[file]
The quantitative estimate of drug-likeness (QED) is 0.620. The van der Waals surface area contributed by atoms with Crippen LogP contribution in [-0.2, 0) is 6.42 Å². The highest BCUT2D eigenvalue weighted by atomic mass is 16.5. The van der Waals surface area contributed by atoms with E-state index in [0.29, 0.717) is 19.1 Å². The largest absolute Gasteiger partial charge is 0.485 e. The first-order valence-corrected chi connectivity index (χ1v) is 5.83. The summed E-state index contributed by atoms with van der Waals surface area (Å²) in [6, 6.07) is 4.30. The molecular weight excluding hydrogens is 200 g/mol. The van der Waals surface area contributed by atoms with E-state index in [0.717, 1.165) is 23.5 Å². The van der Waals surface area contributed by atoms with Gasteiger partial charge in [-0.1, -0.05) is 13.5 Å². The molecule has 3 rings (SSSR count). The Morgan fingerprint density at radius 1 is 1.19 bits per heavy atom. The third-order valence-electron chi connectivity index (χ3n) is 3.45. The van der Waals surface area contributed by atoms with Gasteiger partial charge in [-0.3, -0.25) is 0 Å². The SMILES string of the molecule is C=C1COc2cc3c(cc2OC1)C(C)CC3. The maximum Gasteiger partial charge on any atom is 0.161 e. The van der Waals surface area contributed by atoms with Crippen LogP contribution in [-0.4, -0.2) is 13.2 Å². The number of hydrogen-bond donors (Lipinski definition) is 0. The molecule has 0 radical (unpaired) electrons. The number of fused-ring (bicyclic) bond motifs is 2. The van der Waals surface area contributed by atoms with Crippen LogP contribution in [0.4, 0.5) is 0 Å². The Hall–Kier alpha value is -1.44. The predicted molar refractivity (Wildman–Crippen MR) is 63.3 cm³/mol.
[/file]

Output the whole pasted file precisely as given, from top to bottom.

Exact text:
The quantitative estimate of drug-likeness (QED) is 0.620. The van der Waals surface area contributed by atoms with Crippen LogP contribution in [-0.2, 0) is 6.42 Å². The highest BCUT2D eigenvalue weighted by atomic mass is 16.5. The van der Waals surface area contributed by atoms with E-state index in [0.29, 0.717) is 19.1 Å². The largest absolute Gasteiger partial charge is 0.485 e. The first-order valence-corrected chi connectivity index (χ1v) is 5.83. The summed E-state index contributed by atoms with van der Waals surface area (Å²) in [6, 6.07) is 4.30. The molecular weight excluding hydrogens is 200 g/mol. The van der Waals surface area contributed by atoms with E-state index in [0.717, 1.165) is 23.5 Å². The van der Waals surface area contributed by atoms with Gasteiger partial charge in [-0.1, -0.05) is 13.5 Å². The molecule has 3 rings (SSSR count). The Morgan fingerprint density at radius 1 is 1.19 bits per heavy atom. The third-order valence-electron chi connectivity index (χ3n) is 3.45. The van der Waals surface area contributed by atoms with Gasteiger partial charge in [-0.3, -0.25) is 0 Å². The SMILES string of the molecule is C=C1COc2cc3c(cc2OC1)C(C)CC3. The maximum Gasteiger partial charge on any atom is 0.161 e. The van der Waals surface area contributed by atoms with Crippen LogP contribution in [-0.4, -0.2) is 13.2 Å². The number of hydrogen-bond donors (Lipinski definition) is 0. The molecule has 0 radical (unpaired) electrons. The number of fused-ring (bicyclic) bond motifs is 2. The van der Waals surface area contributed by atoms with Crippen LogP contribution in [0.4, 0.5) is 0 Å². The Hall–Kier alpha value is -1.44. The predicted molar refractivity (Wildman–Crippen MR) is 63.3 cm³/mol.